Plasma Catalysis for CO2 Recycling

A special issue of Catalysts (ISSN 2073-4344). This special issue belongs to the section "Environmental Catalysis".

Deadline for manuscript submissions: closed (31 January 2023) | Viewed by 2554

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Institut d’Alembert, Sorbonne Université, CNRS UMR7190, 2 pl de la Gare de Ceinture, 78210 St Cyr L’Ecole, France
Interests: kinetics; catalysis; thermodynamics; fuels; catalytic process; catalytic pollution control processes; chemistry of combustion
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Department of Chemistry, University of Antwerp, Campus Drie Eiken – Room B2.09, Universiteitsplein 1, Wilrijk, BE-2610 Antwerp, Belgium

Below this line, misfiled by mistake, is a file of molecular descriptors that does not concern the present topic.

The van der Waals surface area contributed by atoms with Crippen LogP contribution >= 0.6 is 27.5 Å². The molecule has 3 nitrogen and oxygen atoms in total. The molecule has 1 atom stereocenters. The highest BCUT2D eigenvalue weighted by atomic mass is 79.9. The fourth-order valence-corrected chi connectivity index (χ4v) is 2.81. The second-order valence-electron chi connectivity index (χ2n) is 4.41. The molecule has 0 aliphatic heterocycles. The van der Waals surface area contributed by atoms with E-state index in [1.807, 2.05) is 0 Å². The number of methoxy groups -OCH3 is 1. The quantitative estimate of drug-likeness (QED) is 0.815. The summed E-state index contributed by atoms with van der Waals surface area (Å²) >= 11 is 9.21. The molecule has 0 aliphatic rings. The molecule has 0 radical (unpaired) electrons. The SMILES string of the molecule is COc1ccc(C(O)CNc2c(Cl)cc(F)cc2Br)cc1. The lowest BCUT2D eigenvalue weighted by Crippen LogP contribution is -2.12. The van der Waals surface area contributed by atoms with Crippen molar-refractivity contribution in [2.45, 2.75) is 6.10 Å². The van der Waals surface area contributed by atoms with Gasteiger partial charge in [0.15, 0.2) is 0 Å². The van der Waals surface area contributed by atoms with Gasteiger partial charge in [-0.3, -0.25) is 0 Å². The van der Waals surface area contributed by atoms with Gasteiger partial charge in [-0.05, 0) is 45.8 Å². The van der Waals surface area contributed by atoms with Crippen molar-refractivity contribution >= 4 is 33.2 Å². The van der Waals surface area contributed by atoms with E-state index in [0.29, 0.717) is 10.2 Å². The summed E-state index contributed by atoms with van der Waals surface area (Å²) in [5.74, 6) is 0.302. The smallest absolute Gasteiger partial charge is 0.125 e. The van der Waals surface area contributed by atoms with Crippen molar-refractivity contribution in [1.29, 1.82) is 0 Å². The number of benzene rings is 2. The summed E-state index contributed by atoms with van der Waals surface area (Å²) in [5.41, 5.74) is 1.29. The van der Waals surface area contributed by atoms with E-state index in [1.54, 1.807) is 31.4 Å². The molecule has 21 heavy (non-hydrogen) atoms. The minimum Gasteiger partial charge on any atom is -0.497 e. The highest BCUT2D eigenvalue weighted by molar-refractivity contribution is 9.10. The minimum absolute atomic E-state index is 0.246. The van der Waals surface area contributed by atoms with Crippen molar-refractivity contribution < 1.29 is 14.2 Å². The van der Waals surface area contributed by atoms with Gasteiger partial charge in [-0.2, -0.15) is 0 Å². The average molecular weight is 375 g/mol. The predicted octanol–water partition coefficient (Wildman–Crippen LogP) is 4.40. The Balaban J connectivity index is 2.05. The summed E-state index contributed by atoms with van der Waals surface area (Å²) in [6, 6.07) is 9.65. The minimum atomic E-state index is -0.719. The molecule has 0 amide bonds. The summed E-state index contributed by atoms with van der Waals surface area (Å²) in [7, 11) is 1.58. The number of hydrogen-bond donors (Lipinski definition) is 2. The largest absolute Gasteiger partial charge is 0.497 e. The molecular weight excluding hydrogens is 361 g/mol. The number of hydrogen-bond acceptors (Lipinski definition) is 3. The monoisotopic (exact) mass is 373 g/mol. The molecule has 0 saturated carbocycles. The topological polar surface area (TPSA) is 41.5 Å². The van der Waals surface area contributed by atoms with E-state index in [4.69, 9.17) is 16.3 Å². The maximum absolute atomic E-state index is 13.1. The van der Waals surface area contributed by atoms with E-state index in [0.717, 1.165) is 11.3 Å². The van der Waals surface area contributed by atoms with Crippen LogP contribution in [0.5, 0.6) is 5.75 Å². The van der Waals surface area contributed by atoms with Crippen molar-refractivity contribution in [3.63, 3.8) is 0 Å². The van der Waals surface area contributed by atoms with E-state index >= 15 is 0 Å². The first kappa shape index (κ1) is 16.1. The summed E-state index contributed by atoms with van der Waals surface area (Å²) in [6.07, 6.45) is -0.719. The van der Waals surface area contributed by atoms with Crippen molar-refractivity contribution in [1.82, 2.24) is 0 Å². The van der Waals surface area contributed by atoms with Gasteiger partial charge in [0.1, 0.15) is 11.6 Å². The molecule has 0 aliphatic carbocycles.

Interests: plasma and plasma–surface interactions by means of computer modeling and experiments, for various applications, with a major focus on green chemistry; plasma catalysis
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1. Instituto de Plasmas e Fusão Nuclear, Universidade de Lisboa, 1049-001 Lisboa, Portugal
2. Instituto Superior Técnico, Universidade de Lisboa, 1049-001 Lisboa, Portugal
Interests: modeling of non-equilibrium kinetics of low-temperature molecular plasmas

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Faculty of Energy and Fuels, AGH University of Science and Technology, 30-059 Kraków, Poland
Interests: CO2 utilization; sequestration; waste gas treatment; catalysts; activated carbons; aluminosilicates; SCR; zeolites
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Faculty of Energy and Fuels, AGH University of Science and Technology, 30-059 Kraków, Poland